Dorothy Hansine Andersen was born in Asheville, North Carolina, on May 15, 1901, and was raised in Vermont and New Jersey. She attended Mount Holyoke College (A.B., 1922) and Johns Hopkins Medical School (M.D., 1926).
In 1926-27, she was Assistant in Anatomy at the University of Rochester, and in 1927-28, she was an intern at Strong Memorial Hospital in Rochester, New York. In 1929, she joined the faculty of Columbia's College of Physicians and Surgeons, where she served until her death. Between 1929 and 1958, she rose from Instructor to Professor in Pathology. She was also Assistant Attending Pediatrician and Assistant Pathologist at Babies Hospital from 1935 to 1954, and Associate Attending Physician after 1954.
In 1935, she earned a Doctorate in Medical Science from the College of Physicians and Surgeons for her dissertation, "The Relation of the Endocrine Glands to the Female Reproductive Cycle." In 1938, she published a landmark article on "Cystic Fibrosis of the Pancreas and its Relation to Celiac Disease" in the American Journal of Diseases of Children.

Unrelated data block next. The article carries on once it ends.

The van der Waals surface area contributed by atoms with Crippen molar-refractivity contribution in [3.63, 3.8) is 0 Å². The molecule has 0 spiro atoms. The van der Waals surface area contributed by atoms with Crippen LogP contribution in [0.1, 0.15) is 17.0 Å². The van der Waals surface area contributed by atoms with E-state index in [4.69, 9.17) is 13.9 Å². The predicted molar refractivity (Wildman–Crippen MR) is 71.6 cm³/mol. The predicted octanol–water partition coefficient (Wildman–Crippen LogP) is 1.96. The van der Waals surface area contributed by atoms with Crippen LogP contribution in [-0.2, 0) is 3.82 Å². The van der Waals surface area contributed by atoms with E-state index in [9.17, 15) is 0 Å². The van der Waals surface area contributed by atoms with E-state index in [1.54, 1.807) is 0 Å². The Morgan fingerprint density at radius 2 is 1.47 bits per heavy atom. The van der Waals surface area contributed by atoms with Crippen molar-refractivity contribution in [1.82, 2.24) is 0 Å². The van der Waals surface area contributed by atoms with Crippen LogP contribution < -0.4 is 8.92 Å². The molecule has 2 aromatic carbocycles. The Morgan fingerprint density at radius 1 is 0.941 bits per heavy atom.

In addition to cystic fibrosis, her other major research interests were cardiac malformations and glycogen storage. For her achievements, she received many awards, including the Mead Johnson Award for Pediatric Research (1938), the Borden Award for Research in Nutrition (1948), the Elizabeth Blackwell Award (1954), the Great Heart Award of the Variety Club of Philadelphia (1963), and the Distinguished Service Medal of the Columbia-Presbyterian Medical Center (1963, posthumously). She died of lung cancer at the Columbia-Presbyterian Medical Center in New York City on March 3, 1963.